Recent history shows us that party political loyalties and operational policing do not mix
The police and crime commissioner elections on 15 November 2012 are part of the most significant change to policing since the old ‘police watch committees’ were abolished almost half a century ago. In those ‘bad old days’ before the passing of the Police Act in 1964, local policing in England and Wales was effectively in the pocket of local party politicians and there were countless examples of nepotism, improper influence and downright corruption. Favours were done, minor infringements of the law overlooked, and contracts awarded on the basis of who knew ‘Councillor Smith’ or ‘Alderman Jones’. Too often, the local chief constable, who was appointed by such people and owed his livelihood and promotion prospects to them, was completely under their thumb. It was rare to find a principled man who was willing to stand up to such pressure.
In 1960, a Royal Commission on the Police was appointed under the chairmanship of Sir Henry Willink to “review the constitutional position of the police throughout Great Britain”. It had been set up following two high-profile scandals involving borough police forces (Brighton and Nottingham) which exposed problems of nepotism and mismanagement in the relationship between the chief constable of each borough, and disputes between central and local government over the control of local forces. There were widespread allegations of corruption of councillors and senior police officersand the investigations were leaked to the press on the eve of municipal elections. There was uproar and the Tory Home Secretary, Rab Butler, decided that enough was enough. He directed his officials to start drafting what would become the Police Act 1964, which quite rightly consigned police watch committees to the dustbin of history. A new system of governance involving checks and balances with integrity and transparency at its core, known as the ‘tripartite arrangement’, was introduced and continues until 15 Novemberwhen it will be replaced, as each force comes under the control of an elected Police and Crime Commissioner (PCC).
When the Coalition tabled the Bill establishing the new police commissioners, in the face of vehement opposition from Labour, the Police Minister Nick Herbert – who had developed the concept whilst in opposition – trumpeted the new arrangements as a victory for local democracy. Local people would be able to elect someone who would be their champion. He or she would be able to direct police strategy to ensure that local policing addressed local problems, with the implied suggestion (not borne out in the legislation) that if a local chief constable failed to deliver, the commissioner could show him the door and engage someone else. It was to be a new dawn for policing.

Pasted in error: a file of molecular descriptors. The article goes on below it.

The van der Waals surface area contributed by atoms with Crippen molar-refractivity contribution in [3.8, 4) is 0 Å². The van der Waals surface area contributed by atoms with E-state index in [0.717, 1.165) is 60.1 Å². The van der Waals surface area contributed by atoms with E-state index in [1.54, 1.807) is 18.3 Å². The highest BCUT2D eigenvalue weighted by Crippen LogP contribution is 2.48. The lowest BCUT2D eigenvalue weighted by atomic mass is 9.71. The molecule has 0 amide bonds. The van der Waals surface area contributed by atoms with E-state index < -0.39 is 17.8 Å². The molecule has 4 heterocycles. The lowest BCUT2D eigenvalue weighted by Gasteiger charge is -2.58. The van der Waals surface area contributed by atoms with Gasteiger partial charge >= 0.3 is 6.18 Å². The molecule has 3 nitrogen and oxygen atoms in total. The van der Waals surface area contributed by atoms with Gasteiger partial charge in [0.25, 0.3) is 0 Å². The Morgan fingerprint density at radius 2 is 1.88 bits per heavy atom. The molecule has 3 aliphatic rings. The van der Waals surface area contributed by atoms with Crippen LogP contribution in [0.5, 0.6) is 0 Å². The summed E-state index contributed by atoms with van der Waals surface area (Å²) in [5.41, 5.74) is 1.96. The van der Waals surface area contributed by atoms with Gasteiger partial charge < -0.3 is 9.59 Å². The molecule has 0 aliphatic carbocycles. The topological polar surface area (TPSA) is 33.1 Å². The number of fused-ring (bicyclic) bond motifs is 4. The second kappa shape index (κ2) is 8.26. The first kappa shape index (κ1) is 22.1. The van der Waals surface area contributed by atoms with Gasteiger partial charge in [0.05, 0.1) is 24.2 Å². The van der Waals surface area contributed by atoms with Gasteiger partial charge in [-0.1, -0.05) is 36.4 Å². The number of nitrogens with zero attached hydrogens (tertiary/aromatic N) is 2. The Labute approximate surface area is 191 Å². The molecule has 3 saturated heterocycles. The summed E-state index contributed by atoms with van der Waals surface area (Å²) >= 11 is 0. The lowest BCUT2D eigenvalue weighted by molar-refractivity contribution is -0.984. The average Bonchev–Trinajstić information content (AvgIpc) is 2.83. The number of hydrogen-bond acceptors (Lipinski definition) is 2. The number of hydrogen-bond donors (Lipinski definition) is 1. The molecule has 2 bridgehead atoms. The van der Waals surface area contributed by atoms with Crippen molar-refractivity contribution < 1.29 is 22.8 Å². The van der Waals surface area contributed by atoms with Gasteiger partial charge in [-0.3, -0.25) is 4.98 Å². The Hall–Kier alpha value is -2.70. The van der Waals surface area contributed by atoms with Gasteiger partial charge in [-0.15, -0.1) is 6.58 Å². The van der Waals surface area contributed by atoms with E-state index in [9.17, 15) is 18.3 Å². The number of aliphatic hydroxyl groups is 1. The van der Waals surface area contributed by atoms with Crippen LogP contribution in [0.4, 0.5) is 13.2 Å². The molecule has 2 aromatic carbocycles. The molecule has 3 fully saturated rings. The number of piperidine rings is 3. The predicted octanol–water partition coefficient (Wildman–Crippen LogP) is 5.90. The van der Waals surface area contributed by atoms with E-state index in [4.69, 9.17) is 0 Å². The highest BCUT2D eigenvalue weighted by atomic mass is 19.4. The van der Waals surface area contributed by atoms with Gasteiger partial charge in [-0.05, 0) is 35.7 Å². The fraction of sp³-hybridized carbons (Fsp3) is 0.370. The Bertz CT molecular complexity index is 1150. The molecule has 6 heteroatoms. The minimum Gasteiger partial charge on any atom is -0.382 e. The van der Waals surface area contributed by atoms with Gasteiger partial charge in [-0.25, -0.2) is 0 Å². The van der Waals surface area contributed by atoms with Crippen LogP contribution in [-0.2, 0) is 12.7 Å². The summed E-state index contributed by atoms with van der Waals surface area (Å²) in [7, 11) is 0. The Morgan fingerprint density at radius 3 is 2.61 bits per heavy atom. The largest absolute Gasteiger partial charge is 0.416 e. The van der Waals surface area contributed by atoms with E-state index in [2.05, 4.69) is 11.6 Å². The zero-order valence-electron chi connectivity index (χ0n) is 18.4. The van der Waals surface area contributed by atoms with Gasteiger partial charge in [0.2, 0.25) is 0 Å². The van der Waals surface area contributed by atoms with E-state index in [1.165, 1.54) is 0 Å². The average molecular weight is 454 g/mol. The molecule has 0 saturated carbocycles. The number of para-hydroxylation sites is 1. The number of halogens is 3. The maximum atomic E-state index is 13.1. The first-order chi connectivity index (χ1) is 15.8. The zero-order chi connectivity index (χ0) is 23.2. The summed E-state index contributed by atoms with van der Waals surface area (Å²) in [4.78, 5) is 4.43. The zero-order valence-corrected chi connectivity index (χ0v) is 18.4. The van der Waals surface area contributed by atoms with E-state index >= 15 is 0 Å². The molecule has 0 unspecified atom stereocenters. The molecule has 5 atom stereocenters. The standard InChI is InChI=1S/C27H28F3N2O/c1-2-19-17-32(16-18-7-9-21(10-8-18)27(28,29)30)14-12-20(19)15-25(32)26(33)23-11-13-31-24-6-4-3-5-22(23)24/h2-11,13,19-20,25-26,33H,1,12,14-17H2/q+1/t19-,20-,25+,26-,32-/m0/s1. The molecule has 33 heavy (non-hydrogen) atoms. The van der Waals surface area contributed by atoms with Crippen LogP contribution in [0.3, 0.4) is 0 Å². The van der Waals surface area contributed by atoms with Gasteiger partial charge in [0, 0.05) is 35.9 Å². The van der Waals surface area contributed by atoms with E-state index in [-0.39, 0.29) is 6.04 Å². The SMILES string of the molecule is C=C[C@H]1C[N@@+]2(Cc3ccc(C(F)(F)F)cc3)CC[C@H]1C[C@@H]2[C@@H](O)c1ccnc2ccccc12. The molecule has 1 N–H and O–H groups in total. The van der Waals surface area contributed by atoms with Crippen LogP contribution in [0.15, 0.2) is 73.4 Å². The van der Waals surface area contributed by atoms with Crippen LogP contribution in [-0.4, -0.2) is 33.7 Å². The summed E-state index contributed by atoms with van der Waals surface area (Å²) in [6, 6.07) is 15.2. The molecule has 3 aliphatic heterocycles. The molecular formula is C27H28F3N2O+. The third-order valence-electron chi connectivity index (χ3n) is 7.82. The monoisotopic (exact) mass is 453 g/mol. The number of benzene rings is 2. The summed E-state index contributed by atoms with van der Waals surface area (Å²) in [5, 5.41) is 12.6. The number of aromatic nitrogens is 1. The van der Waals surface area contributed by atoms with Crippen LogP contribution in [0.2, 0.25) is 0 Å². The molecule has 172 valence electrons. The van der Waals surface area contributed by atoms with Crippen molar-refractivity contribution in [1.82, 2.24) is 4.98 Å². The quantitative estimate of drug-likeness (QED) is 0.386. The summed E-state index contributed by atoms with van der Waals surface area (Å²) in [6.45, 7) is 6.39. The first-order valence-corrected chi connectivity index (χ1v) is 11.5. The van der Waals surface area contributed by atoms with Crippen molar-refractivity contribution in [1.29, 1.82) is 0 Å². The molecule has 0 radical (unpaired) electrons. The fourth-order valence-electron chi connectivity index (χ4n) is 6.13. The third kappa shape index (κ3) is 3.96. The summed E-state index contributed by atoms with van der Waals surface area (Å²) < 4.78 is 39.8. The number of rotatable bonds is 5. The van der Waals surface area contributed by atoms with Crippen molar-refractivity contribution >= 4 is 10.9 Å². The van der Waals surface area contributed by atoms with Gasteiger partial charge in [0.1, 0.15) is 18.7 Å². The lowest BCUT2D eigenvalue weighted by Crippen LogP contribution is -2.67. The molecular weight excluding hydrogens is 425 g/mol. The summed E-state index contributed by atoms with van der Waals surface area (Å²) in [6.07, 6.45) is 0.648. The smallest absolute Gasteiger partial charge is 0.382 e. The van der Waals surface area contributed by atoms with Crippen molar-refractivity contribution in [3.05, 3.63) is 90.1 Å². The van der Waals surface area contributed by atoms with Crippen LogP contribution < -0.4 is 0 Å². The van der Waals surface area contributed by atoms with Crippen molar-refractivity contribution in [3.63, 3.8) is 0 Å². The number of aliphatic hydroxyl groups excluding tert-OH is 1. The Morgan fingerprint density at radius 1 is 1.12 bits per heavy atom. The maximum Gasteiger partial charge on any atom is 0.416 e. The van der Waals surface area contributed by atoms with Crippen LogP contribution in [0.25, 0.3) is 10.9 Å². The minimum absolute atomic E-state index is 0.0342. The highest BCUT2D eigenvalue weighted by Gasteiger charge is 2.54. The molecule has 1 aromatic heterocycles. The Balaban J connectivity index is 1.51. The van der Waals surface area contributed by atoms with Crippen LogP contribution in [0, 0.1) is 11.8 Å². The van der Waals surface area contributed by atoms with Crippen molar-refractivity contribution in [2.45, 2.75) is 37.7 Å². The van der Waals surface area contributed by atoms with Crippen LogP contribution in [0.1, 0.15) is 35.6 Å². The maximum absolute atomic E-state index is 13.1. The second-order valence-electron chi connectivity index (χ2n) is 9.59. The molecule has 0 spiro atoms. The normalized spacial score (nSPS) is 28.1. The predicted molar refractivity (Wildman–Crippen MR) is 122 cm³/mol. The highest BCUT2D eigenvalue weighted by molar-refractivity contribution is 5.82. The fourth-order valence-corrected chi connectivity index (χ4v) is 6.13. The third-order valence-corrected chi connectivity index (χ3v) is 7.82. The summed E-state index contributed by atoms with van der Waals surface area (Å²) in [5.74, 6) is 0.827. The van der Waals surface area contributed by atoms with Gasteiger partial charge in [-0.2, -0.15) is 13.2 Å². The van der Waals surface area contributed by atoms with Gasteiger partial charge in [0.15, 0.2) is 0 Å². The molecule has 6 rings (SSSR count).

Sadly, the reality of the electoral process for the first generation of commissioners shows every sign of turning into a slow motion car crash, creating acute embarrassment for the government and, more importantly, failing to offer anything of value to the long-suffering public who rely upon effective policing to maintain good order in cities, towns and villages across the land. It is also becoming clear that we could be on the verge of allowing, by default, the petty corruption of earlier days to return after an absence of half a century.
With one or two exceptions, the quality of the party political candidates nominated by both major parties is uniformly poor. Most are pensioned-off MPs, loyal party apparatchiks, or local councillors conspicuous by their mediocrity. What all have in common is an almost total lack of knowledge of or expertise in policing at a strategic level. Above all, the most disturbing feature about them is their unquestioning loyalty to their respective political parties – exactly the circumstances which generated such an unhealthy environment prior to 1964.
The Electoral Commission has warned that holding such an important election on a day in November, possibly in the teeth of inclement weather, is a recipe for disaster. They are predicting a record low turnout of 18.5 per cent – a failure to engage the electorate which is unprecedented in local, national and mayoral elections in the UK. Add to this the fact that the government, for the first time in any election, is refusing to offer candidates a free mail shot to all electors, something that automatically disadvantages independent candidates who do not have the support of a party infrastructure.
All of this is too important to get wrong. In truth, the only candidates that the electors should trust are those that owe no allegiance to a political party, or indeed anyone else. Independent candidates need to be encouraged and supported by all who are concerned to ensure that integrity is at the heart of British policing.
David Gilbertson is the voluntary strategic advisor to Suleman Nagdi, the Independent Candidate for PCC for Leicestershire.
Image from: http://www.homeoffice.gov.uk/publications/police/pcc/campaign-resources/
Reclaim Your Stage:
The Platform is a groundbreaking blog that provides current affairs and cultural commentary. Our pieces offer challenging opinions from a range of spectrums; that’s why we love hosting a platform for them.